Mitch’s World: Message in a Bottle – UnderhoodService

Mitch’s World: Message in a Bottle

It’s funny how things can come together. A number of seemingly unrelated events occur randomly, and then suddenly, almost as if drawn together by the hand of a cosmic tailor, these seemingly random events form a pattern and the pattern has a meaningful, almost profound significance.

It is magical: the right message delivered without warning at precisely the right moment. How? When? Why?

Who knows… I’ve just learned to open myself up to whatever forces are at work in the universe and let whatever it is that’s supposed to happen, happen. And, generally, happen it will.

What does it look or feel like when it does happen? Like this…

My wife went shopping a while ago and I tagged along. I make it a practice to wander off and leave her alone when we go. She doesn’t like to feel rushed with me “hovering” around and I don’t blame her. Consequently, there almost has to be a bookstore close by where she can deposit me so that after she is done she will know where to find me. As we were leaving the store I noticed a book stacked on one of the kiosks near the exit. The title and cover graphics caught my eye, and I stopped to take a closer look only to realize that I had once known the author.

After she realized I was no longer by her side and the dialogue she thought she was having with me was really a monologue, she came back to get me with that impatient, “my five-year-old has wandered off again” look most of you married guys should recognize!

“I know that guy!” I said.

“The author?”

“Yeah, I knew him years ago… Not well, but enough to hang out at his house a few times. He was crazy! But, he was a world-class gymnast.

“We would go to his house, he would climb up on the roof, jump off the roof onto a trampoline, do the most incredible stunts you’ve ever seen, and then dive from the trampoline into the pool! It was something to see!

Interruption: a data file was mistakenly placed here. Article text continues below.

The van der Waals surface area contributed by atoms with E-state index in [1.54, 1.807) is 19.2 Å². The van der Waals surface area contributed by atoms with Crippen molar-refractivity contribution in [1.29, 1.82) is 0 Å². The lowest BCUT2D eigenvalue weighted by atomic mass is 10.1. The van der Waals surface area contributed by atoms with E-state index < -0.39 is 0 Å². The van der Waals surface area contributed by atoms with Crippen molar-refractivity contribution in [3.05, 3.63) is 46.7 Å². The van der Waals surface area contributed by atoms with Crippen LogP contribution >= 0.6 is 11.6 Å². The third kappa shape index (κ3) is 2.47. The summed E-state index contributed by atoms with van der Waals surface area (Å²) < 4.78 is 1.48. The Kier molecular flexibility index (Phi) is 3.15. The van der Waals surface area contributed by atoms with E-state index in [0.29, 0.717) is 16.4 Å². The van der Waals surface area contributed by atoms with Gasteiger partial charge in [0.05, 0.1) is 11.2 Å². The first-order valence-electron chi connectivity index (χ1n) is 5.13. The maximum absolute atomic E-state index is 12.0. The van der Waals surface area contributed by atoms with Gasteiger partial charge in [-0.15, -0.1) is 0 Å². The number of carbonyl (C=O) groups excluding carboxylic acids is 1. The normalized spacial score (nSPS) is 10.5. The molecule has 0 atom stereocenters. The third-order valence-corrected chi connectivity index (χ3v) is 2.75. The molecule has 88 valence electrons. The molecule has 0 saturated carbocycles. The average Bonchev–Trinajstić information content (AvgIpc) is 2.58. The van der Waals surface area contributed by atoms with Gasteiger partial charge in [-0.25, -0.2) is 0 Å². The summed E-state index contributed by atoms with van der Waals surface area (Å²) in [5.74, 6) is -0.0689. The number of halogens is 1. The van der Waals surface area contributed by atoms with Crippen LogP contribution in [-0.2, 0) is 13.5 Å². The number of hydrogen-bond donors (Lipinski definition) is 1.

“He left to go to school at Cal, (University of California at Berkeley) but was almost killed in a motorcycle accident that was supposed to have ended his career and I never ran into him again. All I do know is that after the accident he came back to win a world championship! It was quite a story.

“I wonder what he has to say.”

By that time, we were late and despite my curiosity we left the store without the book.

A month or two later, we were sitting on a train moving across Alaska from Denali National Park and Preserve to Whittier, opposite a young couple headed for the same vacation. The woman got up to leave and the book I was just talking about fell out of her bag and onto the table.

I told her I had known the author once upon a very long time ago, and asked if she had read it, and, if she had, how she liked it.

At first, she didn’t believe me. After all, how many times have you met someone who knew the author of a book you were reading?

I shared my story with her, pieces of which were part of the book and she got really excited. She finished the book the night before and spent the next few minutes telling me how she thought it would change her life. Then, she pushed the book across the table, “Here, you read it and let me know what you think.”

Like many of you, I live a fairly complicated life filled with lots of different kinds of responsibilities. And, like many of you, I deal with a fair amount of stress that seems overwhelming at times.

Family, business, friends, industry responsibilities, time for personal enrichment and the challenges of everyday life are enough to carve deep chunks out of any of our lives. With so many demands coming at us from so many different directions, it’s easy to lose track of what’s really important.

Fortunately, I have a wife who allows me to do all the things I feel I must do — as long as I allow her to drag me away from it all every so often so I can take a deep breath and regain some perspective. That was what this vacation was supposed to be all about — time off the grid, time away from the shop, the cell phone and all the pressure and responsibilities of “modern life.”

It was working, and a book I had almost purchased just weeks before, but hadn’t, appearing as it had, mysteriously and without warning, was just a quirky coincidence that would make an interesting, although, purely incidental story as we shared our adventures with friends and family after we returned home.

I took the book back to the room and began to browse through it. The story was set in Berkeley, just after the author left for school. It began with a chance meeting between the author and a man who would become his spiritual guide on a quest for inner peace, the meaning of a full and rich life, and spiritual enlightenment — interesting vacation reading after leaving the world a quarter of an inch away from feeling totally used up.